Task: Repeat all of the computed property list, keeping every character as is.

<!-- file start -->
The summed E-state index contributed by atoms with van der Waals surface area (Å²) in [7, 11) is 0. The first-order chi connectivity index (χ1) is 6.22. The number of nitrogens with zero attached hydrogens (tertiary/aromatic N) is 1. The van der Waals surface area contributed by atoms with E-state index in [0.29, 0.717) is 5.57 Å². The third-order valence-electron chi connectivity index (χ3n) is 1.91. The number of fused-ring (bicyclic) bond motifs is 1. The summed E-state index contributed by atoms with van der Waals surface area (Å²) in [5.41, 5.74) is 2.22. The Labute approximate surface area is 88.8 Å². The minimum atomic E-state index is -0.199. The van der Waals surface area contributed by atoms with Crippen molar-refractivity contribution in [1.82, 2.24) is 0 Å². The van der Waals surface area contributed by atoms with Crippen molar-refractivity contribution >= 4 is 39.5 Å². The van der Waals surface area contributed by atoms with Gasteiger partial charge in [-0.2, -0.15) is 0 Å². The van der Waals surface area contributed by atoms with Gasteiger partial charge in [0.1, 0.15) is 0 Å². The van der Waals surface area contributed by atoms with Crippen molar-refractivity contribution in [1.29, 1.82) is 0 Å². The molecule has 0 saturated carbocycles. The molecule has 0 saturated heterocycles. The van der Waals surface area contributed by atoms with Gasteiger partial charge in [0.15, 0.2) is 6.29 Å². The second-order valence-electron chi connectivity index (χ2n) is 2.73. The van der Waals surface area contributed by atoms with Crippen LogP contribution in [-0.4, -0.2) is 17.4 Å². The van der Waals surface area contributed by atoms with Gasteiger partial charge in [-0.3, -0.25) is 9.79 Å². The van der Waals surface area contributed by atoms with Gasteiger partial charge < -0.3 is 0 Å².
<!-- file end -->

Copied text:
The summed E-state index contributed by atoms with van der Waals surface area (Å²) in [7, 11) is 0. The first-order chi connectivity index (χ1) is 6.22. The number of nitrogens with zero attached hydrogens (tertiary/aromatic N) is 1. The van der Waals surface area contributed by atoms with E-state index in [0.29, 0.717) is 5.57 Å². The third-order valence-electron chi connectivity index (χ3n) is 1.91. The number of fused-ring (bicyclic) bond motifs is 1. The summed E-state index contributed by atoms with van der Waals surface area (Å²) in [5.41, 5.74) is 2.22. The Labute approximate surface area is 88.8 Å². The minimum atomic E-state index is -0.199. The van der Waals surface area contributed by atoms with Crippen molar-refractivity contribution in [1.82, 2.24) is 0 Å². The van der Waals surface area contributed by atoms with Crippen molar-refractivity contribution >= 4 is 39.5 Å². The van der Waals surface area contributed by atoms with Gasteiger partial charge in [-0.2, -0.15) is 0 Å². The van der Waals surface area contributed by atoms with Gasteiger partial charge in [0.1, 0.15) is 0 Å². The van der Waals surface area contributed by atoms with Crippen molar-refractivity contribution in [1.29, 1.82) is 0 Å². The molecule has 0 saturated carbocycles. The molecule has 0 saturated heterocycles. The van der Waals surface area contributed by atoms with Gasteiger partial charge in [0.15, 0.2) is 6.29 Å². The second-order valence-electron chi connectivity index (χ2n) is 2.73. The van der Waals surface area contributed by atoms with Crippen LogP contribution in [-0.4, -0.2) is 17.4 Å². The van der Waals surface area contributed by atoms with Gasteiger partial charge in [-0.3, -0.25) is 9.79 Å². The van der Waals surface area contributed by atoms with Gasteiger partial charge < -0.3 is 0 Å².